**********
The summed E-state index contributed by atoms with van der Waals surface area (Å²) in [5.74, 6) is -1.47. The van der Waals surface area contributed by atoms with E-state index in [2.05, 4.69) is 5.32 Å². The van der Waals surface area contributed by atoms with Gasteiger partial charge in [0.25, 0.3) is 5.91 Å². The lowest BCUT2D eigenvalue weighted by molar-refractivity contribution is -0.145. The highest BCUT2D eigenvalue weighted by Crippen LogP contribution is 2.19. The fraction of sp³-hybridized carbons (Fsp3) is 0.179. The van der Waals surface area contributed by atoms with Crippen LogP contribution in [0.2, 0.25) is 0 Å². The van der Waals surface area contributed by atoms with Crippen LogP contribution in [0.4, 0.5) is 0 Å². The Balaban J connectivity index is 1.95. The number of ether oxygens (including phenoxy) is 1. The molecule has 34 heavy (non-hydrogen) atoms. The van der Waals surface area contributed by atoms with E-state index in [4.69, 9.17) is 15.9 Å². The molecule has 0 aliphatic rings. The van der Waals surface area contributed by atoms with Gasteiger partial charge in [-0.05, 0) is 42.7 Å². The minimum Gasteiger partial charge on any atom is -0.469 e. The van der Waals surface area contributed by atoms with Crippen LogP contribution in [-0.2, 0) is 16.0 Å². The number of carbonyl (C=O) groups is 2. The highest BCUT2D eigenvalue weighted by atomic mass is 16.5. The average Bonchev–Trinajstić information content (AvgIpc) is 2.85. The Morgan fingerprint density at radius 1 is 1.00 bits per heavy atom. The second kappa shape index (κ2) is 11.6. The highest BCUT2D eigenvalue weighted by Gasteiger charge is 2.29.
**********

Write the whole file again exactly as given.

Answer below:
The summed E-state index contributed by atoms with van der Waals surface area (Å²) in [5.74, 6) is -1.47. The van der Waals surface area contributed by atoms with E-state index in [2.05, 4.69) is 5.32 Å². The van der Waals surface area contributed by atoms with Gasteiger partial charge in [0.25, 0.3) is 5.91 Å². The lowest BCUT2D eigenvalue weighted by molar-refractivity contribution is -0.145. The highest BCUT2D eigenvalue weighted by Crippen LogP contribution is 2.19. The fraction of sp³-hybridized carbons (Fsp3) is 0.179. The van der Waals surface area contributed by atoms with Crippen LogP contribution in [0.2, 0.25) is 0 Å². The van der Waals surface area contributed by atoms with Crippen LogP contribution in [0.4, 0.5) is 0 Å². The Balaban J connectivity index is 1.95. The number of ether oxygens (including phenoxy) is 1. The molecule has 34 heavy (non-hydrogen) atoms. The van der Waals surface area contributed by atoms with E-state index in [4.69, 9.17) is 15.9 Å². The molecule has 0 aliphatic rings. The van der Waals surface area contributed by atoms with Gasteiger partial charge in [-0.05, 0) is 42.7 Å². The minimum Gasteiger partial charge on any atom is -0.469 e. The van der Waals surface area contributed by atoms with Crippen LogP contribution in [-0.2, 0) is 16.0 Å². The number of carbonyl (C=O) groups is 2. The highest BCUT2D eigenvalue weighted by atomic mass is 16.5. The average Bonchev–Trinajstić information content (AvgIpc) is 2.85. The Morgan fingerprint density at radius 1 is 1.00 bits per heavy atom. The second kappa shape index (κ2) is 11.6. The highest BCUT2D eigenvalue weighted by Gasteiger charge is 2.29.